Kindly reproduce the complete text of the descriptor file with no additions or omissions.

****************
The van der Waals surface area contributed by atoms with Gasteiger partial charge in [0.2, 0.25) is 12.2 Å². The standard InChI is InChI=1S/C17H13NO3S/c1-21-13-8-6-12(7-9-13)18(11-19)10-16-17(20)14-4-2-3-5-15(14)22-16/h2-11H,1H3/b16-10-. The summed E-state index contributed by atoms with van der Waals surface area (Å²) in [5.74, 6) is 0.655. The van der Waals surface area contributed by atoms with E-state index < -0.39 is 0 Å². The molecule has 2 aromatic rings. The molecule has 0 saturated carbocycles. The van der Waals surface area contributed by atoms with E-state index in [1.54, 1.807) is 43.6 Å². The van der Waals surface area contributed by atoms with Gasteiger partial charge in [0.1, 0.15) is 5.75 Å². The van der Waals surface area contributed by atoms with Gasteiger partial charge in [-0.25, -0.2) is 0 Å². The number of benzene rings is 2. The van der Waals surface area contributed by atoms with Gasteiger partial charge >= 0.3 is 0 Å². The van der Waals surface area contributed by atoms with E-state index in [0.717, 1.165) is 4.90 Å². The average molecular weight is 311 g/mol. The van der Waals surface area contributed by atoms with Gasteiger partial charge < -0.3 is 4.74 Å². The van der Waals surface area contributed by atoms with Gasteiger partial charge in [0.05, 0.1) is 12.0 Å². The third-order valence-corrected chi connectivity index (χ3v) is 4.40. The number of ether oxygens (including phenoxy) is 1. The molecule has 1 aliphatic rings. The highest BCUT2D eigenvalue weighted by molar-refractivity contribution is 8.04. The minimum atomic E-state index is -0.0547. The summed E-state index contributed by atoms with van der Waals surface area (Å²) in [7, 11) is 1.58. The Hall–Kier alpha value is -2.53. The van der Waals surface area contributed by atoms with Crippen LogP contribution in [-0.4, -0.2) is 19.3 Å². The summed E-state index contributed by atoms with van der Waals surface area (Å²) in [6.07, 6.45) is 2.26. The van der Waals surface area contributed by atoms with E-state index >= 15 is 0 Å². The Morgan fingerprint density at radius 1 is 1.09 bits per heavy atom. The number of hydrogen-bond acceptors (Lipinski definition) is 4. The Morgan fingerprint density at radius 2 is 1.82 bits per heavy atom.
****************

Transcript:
The van der Waals surface area contributed by atoms with Gasteiger partial charge in [0.2, 0.25) is 12.2 Å². The standard InChI is InChI=1S/C17H13NO3S/c1-21-13-8-6-12(7-9-13)18(11-19)10-16-17(20)14-4-2-3-5-15(14)22-16/h2-11H,1H3/b16-10-. The summed E-state index contributed by atoms with van der Waals surface area (Å²) in [5.74, 6) is 0.655. The van der Waals surface area contributed by atoms with E-state index < -0.39 is 0 Å². The molecule has 2 aromatic rings. The molecule has 0 saturated carbocycles. The van der Waals surface area contributed by atoms with E-state index in [1.54, 1.807) is 43.6 Å². The van der Waals surface area contributed by atoms with Gasteiger partial charge in [0.1, 0.15) is 5.75 Å². The van der Waals surface area contributed by atoms with Gasteiger partial charge in [-0.25, -0.2) is 0 Å². The number of benzene rings is 2. The van der Waals surface area contributed by atoms with Gasteiger partial charge >= 0.3 is 0 Å². The van der Waals surface area contributed by atoms with E-state index in [0.717, 1.165) is 4.90 Å². The average molecular weight is 311 g/mol. The van der Waals surface area contributed by atoms with Gasteiger partial charge < -0.3 is 4.74 Å². The van der Waals surface area contributed by atoms with Gasteiger partial charge in [0.05, 0.1) is 12.0 Å². The third-order valence-corrected chi connectivity index (χ3v) is 4.40. The number of ether oxygens (including phenoxy) is 1. The molecule has 1 aliphatic rings. The highest BCUT2D eigenvalue weighted by molar-refractivity contribution is 8.04. The minimum atomic E-state index is -0.0547. The summed E-state index contributed by atoms with van der Waals surface area (Å²) in [7, 11) is 1.58. The Hall–Kier alpha value is -2.53. The van der Waals surface area contributed by atoms with Crippen LogP contribution in [-0.4, -0.2) is 19.3 Å². The summed E-state index contributed by atoms with van der Waals surface area (Å²) in [6.07, 6.45) is 2.26. The van der Waals surface area contributed by atoms with E-state index >= 15 is 0 Å². The Morgan fingerprint density at radius 1 is 1.09 bits per heavy atom. The number of hydrogen-bond acceptors (Lipinski definition) is 4. The Morgan fingerprint density at radius 2 is 1.82 bits per heavy atom.